#BlogTour #BlogReview: Cuttin’ Heads by D.A. Watson @davewatsonbooks @rararesources #giveaway


Aldo Evans is a desperate man. Fired from his job and deeply in debt, he struggles to balance a broken family life with his passion for music.

Luce Figura is a troubled woman. A rhythmic perfectionist, she is haunted by childhood trauma and scorned by her religiously devout mother.

Ross McArthur is a wiseass. Orphaned as an infant and raised by the state, his interests include game shows, home-grown weed, occasional violence and the bass guitar.

They are Public Alibi. A rock n’ roll band going nowhere fast.

When the sharp-suited, smooth talking producer Gappa Bale offers them a once in a lifetime chance to make their dreams come true, they are caught up in a maelstrom of fame, obsession, music and murder.

Soon, Aldo, Luce and Ross must ask themselves: is it really better to burn out than to fade away?


If you don’t deal with your demons, they’ll deal with you. And it’s gonna hurt. – Nikki Sixx

Aldo, Ross and Luce make up the band Public Alibi and all have painful memories in their past that are not discussed.  When they receive a once in a lifetime chance to finally sign a record deal that seems too good to be true, they discover there is a deadly price they  have to pay.

Gappa Bale, record producer for Easy Rollin Records, is not who he seems.  His suave and handsome demeanor is a facade for something dangerous and unnatural.

Fear sharpens the senses, Bale says, It brings the world into focus. No man is more alive than when he is afraid.

Wow!  The plot is a very unique horror story centered around music with a clever and eerie connection between famous musicians’ deaths.  The character’s are well-developed as the story is told by Aldo, Ross and Luce.  Watson’s shrewd play on words–“his big teeth like white marble gravestones”–harbors dread throughout the book and is very effective adding to the fear and uneasiness of what is to come.

Cuttin’ Heads is about 3 lost souls who conquer their fears and make the most important decision of their lives.  The astonishing finale was unexpected, but fitting.  If you love music, plot twists, and horror stories, this book is for you.  It is a book I will not soon forget.


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Prizewinning author D.A. Watson spent several years working in bars, restaurants and call centres before going back to university with the half-arsed plan of becoming a music teacher. Halfway through his degree at the University of Glasgow, he discovered he was actually better at writing, and unleashed his debut novel, In the Devil’s Name, on an unsuspecting public in the summer of 2012. Plans of a career in education left firmly in the dust, he later gained his masters degree in Creative Writing from the University of Stirling.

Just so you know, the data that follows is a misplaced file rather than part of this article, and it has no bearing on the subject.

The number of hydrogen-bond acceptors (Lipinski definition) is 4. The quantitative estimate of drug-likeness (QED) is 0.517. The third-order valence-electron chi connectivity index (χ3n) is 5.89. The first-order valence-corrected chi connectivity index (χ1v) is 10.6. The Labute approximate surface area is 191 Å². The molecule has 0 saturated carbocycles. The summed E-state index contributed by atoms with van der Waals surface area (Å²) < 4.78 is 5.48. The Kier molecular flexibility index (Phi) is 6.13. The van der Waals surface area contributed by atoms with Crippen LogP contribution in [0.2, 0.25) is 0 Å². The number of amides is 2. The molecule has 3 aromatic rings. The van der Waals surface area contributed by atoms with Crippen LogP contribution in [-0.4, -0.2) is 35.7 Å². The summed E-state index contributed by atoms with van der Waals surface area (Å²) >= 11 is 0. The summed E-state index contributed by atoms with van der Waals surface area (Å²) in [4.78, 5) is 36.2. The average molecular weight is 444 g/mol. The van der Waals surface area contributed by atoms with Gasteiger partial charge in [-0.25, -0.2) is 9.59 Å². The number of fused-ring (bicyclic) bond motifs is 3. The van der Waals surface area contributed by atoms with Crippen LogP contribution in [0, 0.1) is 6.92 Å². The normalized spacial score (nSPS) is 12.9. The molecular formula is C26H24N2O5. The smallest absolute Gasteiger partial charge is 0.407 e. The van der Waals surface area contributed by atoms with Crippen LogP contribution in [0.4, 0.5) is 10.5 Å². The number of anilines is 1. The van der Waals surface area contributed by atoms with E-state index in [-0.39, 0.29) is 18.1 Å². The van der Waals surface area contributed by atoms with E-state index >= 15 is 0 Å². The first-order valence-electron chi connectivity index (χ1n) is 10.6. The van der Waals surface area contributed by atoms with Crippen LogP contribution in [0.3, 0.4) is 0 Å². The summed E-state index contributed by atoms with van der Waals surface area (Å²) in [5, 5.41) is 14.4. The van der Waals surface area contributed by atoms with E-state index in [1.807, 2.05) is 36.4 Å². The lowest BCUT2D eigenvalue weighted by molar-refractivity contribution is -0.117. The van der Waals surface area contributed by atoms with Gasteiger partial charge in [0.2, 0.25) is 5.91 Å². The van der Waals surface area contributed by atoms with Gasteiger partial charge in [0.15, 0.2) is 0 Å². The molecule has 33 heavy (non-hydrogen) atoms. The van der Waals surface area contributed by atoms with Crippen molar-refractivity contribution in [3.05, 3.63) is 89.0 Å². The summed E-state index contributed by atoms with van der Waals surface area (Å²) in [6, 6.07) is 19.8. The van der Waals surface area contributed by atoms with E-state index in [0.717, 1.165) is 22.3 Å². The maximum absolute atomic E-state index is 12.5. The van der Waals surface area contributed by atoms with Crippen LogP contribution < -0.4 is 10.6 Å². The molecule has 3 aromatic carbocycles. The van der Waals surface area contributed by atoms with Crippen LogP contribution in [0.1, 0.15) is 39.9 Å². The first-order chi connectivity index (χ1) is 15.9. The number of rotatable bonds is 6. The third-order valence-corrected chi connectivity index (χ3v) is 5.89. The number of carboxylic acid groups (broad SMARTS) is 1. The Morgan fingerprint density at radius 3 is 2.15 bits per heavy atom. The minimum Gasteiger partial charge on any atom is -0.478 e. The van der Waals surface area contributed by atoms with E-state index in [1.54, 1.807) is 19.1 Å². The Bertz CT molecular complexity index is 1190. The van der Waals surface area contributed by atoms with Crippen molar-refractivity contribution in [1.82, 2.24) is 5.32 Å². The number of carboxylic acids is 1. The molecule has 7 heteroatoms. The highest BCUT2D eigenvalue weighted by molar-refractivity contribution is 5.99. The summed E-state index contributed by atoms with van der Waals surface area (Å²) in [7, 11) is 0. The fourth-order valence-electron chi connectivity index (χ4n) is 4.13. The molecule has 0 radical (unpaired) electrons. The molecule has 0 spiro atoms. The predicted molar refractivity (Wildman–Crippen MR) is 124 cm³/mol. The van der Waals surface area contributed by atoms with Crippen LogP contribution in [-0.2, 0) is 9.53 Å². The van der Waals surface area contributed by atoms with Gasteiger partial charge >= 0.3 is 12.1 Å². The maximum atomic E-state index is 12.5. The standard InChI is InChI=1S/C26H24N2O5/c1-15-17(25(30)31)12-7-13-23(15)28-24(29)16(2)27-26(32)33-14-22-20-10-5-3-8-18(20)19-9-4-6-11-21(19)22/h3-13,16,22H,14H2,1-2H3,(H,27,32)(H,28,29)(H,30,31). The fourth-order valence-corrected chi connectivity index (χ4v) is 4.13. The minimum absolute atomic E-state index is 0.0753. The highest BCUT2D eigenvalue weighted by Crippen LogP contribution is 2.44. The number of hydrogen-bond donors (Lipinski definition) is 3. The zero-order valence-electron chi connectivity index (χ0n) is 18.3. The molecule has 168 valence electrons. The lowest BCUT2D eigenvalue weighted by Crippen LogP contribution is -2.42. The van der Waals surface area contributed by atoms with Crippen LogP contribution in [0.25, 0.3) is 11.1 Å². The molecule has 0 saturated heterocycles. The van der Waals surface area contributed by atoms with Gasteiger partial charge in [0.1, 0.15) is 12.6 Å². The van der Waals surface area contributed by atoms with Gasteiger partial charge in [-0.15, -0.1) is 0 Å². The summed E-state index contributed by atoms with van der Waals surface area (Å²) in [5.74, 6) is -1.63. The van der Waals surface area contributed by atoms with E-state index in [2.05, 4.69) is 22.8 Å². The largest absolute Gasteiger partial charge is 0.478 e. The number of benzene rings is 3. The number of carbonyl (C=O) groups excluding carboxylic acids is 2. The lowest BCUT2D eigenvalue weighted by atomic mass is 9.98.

He has since published two more novels, The Wolves of Langabhat and Cuttin’ Heads, a handful of non-fiction pieces, several short stories including Durty Diana, which was nominated for a Pushcart Prize in 2016, and the Burns parody Tam O’ Shatner, which in 2017 came runner up in the Dunedin Robert Burns Poetry Competition, and was a competition winner at the Falkirk Storytelling Festival.

He lives with his family in Western Scotland.



Book Review: Roomies by Christina Lauren (9781501165832)

51Yr-LgxTbL._SX320_BO1,204,203,200_Holland Bakker was a stalker.  Not the scary type, but the music enthusiast type.  She took the long way to work every day just to see the subway musician play his guitar with lovely abandon until a homeless man pushes Holland onto the subway tracks and changes her life forever.

Calvin McLoughlin is a Julliard graduate from Ireland with an expired visa playing guitar in the subway and in various unknown bands in New York.  He is in America illegally and calls the police anonymously to help the beautiful young woman who fell on the tracks.

Continue reading “Book Review: Roomies by Christina Lauren (9781501165832)”

Book review: Sidikiba’s Kora Lesson by Ryan Thomas Skinner (9781592982424)

This is the story of a young boy named Sidikiba who lives in a small town in West Africa.  He is the descendant of Jeli Mady Wuleng who, as Maude legend says, was a bard and storyteller who discovered the kora.  The kora is a harp played by the Maude people of West Africa. When Sidikiba finds his father’s gift of a new kora, he is told it is time to carry on the tradition to play for his people.   Sidikiba learns not only to be patient and to practice playing his kora every day, but he learns that he must honor and respect his elders as well as trust in his own abilities.

This is a children’s book full of wonderful illustrations created by the author, a glossary with pronunciations in the back for several highlighted African words throughout the text, and most importantly it has a CD by Sidiki Diabate (the author’s real-life inspiration for the book) who plays the kora.  Within the book are areas marked when to play the tracks from the CD to go along with the songs in the storyline.

A well-written and well- illustrated book that all cultures should read.  It is an inspiring and uplifting book that includes family, mystical secrets and most of all, music.

Thank you to Ryan Skinner and Bostick Communications for giving me the opportunity to review this book.